Penning a Name

I’m having an identity crisis.

My birth certificate states: Dianna Lynn Tibert, but am I really that person recorded many decades ago? Shouldn’t a name give a hint of personality, of trade, of origin?

“Aye,” you say, “a surname tag gives the origin.”

That’s only one-fourth correct. A surname at birth gives only the origin of the father’s father’s father’s father. It completely ignores the father’s mother and the mother’s family lines.

More than four hundred years ago, when surnames were becoming standard, people wore names of their profession—Baker, Fletcher, Crofter—and their father—M’Donald, McIsaac, O’Brien—and their surroundings—Forrest, Glen, Field—and their locations—Glasgow, Paris, Lomond—and countless other things associated with their lives. There was great pride to be known as Joe the Fletcher or Matilda of the Meadow.

But we have long ago lost touch with the origins of our surnames. I’m not the son of Donald, and I’m not a taylor.

I understand why surnames became standard, why it’s important to connect family lines; I couldn’t be a genealogist without knowing that. Still, what happens when a person feels no connection to their name, or wants to branch out and try a new one because their career—writing or other—beckons them to so?

What do they choose, and how do they choose it? Do they make it official (like Meatloaf did), or do they keep it as a pen name (like J. D. Robb does)?

My new dilemma is finding a name for my fantasy series, The Castle Keepers; in fact, choosing a name in which to imprint all my adult fiction. The first half is easy; I’ll keep my first two names: Diane Lynn.

But what about the last name? I don’t want to use my father’s surname for reasons I discussed in this post. So what’s a woman, who’s been told since birth her name will change, to choose? There are so many good ones, but which is best for my books?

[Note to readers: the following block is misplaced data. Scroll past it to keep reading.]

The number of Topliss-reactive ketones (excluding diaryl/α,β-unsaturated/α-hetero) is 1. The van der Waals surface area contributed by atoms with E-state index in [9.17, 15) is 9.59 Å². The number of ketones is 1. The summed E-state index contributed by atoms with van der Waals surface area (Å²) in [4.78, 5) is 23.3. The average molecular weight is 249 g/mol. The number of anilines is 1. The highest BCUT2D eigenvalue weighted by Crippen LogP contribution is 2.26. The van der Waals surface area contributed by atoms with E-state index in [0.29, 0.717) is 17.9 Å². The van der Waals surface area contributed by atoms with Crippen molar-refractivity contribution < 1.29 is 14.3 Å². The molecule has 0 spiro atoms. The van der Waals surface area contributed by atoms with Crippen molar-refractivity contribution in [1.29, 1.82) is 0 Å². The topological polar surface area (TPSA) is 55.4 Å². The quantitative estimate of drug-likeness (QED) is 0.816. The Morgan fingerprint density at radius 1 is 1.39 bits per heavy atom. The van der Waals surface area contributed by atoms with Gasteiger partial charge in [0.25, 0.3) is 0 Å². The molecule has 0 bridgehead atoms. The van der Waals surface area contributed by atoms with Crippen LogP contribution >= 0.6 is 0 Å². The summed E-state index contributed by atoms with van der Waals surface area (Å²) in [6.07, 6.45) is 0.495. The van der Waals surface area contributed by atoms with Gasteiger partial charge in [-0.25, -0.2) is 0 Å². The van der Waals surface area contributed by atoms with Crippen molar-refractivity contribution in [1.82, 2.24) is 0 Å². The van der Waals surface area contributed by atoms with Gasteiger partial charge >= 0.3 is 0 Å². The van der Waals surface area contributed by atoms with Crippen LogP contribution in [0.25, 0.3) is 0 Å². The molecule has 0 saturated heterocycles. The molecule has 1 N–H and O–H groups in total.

Lately, I’ve been leaning towards my grandmother’s maiden name—McDonald—spelling it M’Donald.

But then rumour has it many centuries ago, it was actually spelt M’Donnel and pronounced M’donNAL. Apparently, the Scottish put the emphasis on the second half of this type of surname, whereas the Irish, put it on the first half. For them, M’Donnel would be MacDONell.

Of course, not everyone would know this, and my name would be pronounced MacDonnell. A cure for this would be to spell it M’Dunnel…

Then tonight as I wrote this blog, the sound of Myth Busters drifted down the hallway, and I was reminded of a name I had been called—one I had used affectionately—for about five years in my early twenties: McGyver. The crew on the television show—Myth Busters—was testing one of Angus MacGyver’s tricks for blowing open a door.

This name—McGyver (I prefer just the Mc over the Mac)—came about because of my ingenuity. I had worked in a camera shop which operated on a tight budget. Sometimes we ran out of spare parts, and being the assistant manager, I had to find a way to keep everything running. Several links in a chain, which fed the photographic paper through the printing machine, had broken at one point. Without new links to replace the damaged ones, the machine came to a halt.